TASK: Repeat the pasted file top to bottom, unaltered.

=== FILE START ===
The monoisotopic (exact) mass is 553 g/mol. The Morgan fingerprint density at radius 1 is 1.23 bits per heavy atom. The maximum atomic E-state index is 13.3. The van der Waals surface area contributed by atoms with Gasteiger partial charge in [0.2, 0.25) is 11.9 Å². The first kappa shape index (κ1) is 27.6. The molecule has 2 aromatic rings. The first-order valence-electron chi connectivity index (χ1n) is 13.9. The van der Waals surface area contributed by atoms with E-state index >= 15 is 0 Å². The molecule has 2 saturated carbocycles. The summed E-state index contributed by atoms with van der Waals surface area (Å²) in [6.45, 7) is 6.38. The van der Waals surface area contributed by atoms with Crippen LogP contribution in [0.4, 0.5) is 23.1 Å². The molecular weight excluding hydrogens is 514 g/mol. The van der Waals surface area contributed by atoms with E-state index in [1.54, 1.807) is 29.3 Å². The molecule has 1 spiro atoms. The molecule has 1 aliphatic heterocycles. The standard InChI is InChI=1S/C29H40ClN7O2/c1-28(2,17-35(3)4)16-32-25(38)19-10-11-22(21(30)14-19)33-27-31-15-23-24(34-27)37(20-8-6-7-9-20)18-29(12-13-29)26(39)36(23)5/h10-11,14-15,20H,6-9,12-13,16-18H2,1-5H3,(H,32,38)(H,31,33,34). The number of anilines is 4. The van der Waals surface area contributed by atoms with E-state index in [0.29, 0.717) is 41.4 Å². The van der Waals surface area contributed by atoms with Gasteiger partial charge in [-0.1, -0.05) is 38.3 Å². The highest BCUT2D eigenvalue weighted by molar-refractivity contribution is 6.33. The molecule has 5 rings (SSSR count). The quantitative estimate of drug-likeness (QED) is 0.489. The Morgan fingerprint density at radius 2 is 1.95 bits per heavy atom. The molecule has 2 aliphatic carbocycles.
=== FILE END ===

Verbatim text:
The monoisotopic (exact) mass is 553 g/mol. The Morgan fingerprint density at radius 1 is 1.23 bits per heavy atom. The maximum atomic E-state index is 13.3. The van der Waals surface area contributed by atoms with Gasteiger partial charge in [0.2, 0.25) is 11.9 Å². The first kappa shape index (κ1) is 27.6. The molecule has 2 aromatic rings. The first-order valence-electron chi connectivity index (χ1n) is 13.9. The van der Waals surface area contributed by atoms with E-state index >= 15 is 0 Å². The molecule has 2 saturated carbocycles. The summed E-state index contributed by atoms with van der Waals surface area (Å²) in [6.45, 7) is 6.38. The van der Waals surface area contributed by atoms with Crippen LogP contribution in [0.4, 0.5) is 23.1 Å². The molecular weight excluding hydrogens is 514 g/mol. The van der Waals surface area contributed by atoms with E-state index in [1.54, 1.807) is 29.3 Å². The molecule has 1 spiro atoms. The molecule has 1 aliphatic heterocycles. The standard InChI is InChI=1S/C29H40ClN7O2/c1-28(2,17-35(3)4)16-32-25(38)19-10-11-22(21(30)14-19)33-27-31-15-23-24(34-27)37(20-8-6-7-9-20)18-29(12-13-29)26(39)36(23)5/h10-11,14-15,20H,6-9,12-13,16-18H2,1-5H3,(H,32,38)(H,31,33,34). The number of anilines is 4. The van der Waals surface area contributed by atoms with E-state index in [0.29, 0.717) is 41.4 Å². The van der Waals surface area contributed by atoms with Gasteiger partial charge in [-0.1, -0.05) is 38.3 Å². The highest BCUT2D eigenvalue weighted by molar-refractivity contribution is 6.33. The molecule has 5 rings (SSSR count). The quantitative estimate of drug-likeness (QED) is 0.489. The Morgan fingerprint density at radius 2 is 1.95 bits per heavy atom. The molecule has 2 aliphatic carbocycles.